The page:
U.S. dollar rose against most of its major currencies

The U.S. dollar rose against most of its major counterparts on Tuesday as concerns over Spain and a global economic slowdown put a lid on risk appetite.

News has been light on Tuesday. As enthusiasm about the U.S. Federal Reserve’s bond buying program faded, investors began to shift their focus back to the debt situation in Spain.

The Spanish Treasury sold six billion dollars of short-term debt at lower borrowing costs on Tuesday, but concerns remain among investors on when the debt-ridden country will finally seek bailout.

The dollar also got some support as builder confidence in the market for newly built, single-family homes rose for a fifth consecutive month in September and reached its highest level since June of 2006, according to a report released by the National Association of Home Builders released on Tuesday.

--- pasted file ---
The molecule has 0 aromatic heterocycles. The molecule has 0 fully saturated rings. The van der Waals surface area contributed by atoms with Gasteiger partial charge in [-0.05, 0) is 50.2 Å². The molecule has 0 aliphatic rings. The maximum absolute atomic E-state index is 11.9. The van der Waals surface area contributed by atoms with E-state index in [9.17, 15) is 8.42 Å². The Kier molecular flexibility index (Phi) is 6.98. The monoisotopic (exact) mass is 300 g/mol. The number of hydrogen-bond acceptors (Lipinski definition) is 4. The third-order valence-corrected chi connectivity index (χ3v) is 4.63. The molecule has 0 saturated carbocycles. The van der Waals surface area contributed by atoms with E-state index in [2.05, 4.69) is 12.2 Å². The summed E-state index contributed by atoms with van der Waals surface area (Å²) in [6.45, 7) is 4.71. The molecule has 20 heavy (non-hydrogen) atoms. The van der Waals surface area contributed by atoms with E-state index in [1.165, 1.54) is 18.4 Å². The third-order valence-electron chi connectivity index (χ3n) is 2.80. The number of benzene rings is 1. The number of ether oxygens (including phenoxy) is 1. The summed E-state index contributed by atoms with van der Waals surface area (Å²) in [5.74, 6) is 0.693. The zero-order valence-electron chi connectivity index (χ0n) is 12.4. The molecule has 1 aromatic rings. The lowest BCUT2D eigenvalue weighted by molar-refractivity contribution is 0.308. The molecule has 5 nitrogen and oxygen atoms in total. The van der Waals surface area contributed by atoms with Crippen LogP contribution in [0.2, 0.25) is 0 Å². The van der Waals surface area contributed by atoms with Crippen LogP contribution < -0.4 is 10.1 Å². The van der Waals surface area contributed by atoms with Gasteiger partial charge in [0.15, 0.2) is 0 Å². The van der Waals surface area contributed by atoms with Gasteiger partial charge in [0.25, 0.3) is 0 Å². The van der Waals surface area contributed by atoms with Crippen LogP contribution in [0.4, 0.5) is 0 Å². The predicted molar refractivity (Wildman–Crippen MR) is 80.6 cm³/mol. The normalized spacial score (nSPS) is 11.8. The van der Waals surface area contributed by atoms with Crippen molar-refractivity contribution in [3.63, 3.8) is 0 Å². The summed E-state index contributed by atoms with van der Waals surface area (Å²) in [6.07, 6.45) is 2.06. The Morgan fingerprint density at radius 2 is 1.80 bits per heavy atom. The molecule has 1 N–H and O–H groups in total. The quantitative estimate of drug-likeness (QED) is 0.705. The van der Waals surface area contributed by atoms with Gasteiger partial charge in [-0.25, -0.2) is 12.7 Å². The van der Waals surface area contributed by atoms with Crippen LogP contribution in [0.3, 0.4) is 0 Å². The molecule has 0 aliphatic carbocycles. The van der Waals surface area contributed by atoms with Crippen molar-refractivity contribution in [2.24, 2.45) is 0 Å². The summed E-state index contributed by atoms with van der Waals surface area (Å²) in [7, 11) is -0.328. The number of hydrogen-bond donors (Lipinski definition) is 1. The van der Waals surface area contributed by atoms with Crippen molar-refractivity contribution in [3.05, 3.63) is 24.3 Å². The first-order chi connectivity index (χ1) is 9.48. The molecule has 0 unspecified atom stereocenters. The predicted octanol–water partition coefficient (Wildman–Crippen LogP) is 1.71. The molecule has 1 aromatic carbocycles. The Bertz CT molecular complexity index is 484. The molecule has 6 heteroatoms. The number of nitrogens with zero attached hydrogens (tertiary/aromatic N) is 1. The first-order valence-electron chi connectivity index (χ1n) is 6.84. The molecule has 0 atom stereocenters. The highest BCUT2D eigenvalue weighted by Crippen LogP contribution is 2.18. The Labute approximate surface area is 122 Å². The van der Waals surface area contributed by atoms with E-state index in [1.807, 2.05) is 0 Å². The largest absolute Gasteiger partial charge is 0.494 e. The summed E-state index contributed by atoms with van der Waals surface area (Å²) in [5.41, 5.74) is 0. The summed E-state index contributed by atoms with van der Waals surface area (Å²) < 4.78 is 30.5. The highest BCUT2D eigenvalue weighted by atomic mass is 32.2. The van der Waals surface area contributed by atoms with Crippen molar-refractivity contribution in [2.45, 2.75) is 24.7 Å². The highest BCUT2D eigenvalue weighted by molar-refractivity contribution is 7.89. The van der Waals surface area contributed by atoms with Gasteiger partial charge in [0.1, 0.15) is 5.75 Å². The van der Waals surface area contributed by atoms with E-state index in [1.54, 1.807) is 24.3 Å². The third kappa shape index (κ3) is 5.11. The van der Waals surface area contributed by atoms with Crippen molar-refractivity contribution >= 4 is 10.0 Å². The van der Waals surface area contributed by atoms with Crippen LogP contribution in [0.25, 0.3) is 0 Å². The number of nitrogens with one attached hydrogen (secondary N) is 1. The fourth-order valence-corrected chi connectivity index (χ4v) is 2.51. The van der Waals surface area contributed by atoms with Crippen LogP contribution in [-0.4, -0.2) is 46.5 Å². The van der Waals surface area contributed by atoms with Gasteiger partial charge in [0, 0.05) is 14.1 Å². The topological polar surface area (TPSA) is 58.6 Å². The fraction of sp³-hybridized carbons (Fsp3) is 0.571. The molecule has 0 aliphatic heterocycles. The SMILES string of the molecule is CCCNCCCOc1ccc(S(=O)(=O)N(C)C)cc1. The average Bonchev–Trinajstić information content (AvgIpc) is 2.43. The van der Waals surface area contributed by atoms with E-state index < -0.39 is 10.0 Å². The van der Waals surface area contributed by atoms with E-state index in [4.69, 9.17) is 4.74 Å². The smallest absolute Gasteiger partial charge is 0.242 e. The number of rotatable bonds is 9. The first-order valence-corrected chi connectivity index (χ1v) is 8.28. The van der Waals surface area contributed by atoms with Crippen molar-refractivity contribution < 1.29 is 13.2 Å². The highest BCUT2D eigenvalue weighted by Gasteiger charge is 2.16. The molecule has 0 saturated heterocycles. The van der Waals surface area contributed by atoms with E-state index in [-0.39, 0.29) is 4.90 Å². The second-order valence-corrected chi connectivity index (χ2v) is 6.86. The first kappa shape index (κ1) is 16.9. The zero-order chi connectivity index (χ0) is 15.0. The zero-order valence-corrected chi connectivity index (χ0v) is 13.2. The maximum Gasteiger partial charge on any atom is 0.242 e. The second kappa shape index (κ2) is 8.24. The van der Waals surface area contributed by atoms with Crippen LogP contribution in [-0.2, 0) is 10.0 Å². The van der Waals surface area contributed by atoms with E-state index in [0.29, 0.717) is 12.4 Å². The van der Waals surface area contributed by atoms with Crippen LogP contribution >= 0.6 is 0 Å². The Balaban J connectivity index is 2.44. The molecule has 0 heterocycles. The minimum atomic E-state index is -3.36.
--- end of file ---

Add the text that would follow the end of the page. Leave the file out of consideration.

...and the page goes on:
In late New York trading, the euro fell to 1.3036 from Friday’s 1.3107, while the British pound dipped to 1.6239 dollars from 1.6241.

The dollar rose to 0.9295 Swiss francs from 0.9282 while edging down to 0.9752 Canadian dollars from 0.9755.

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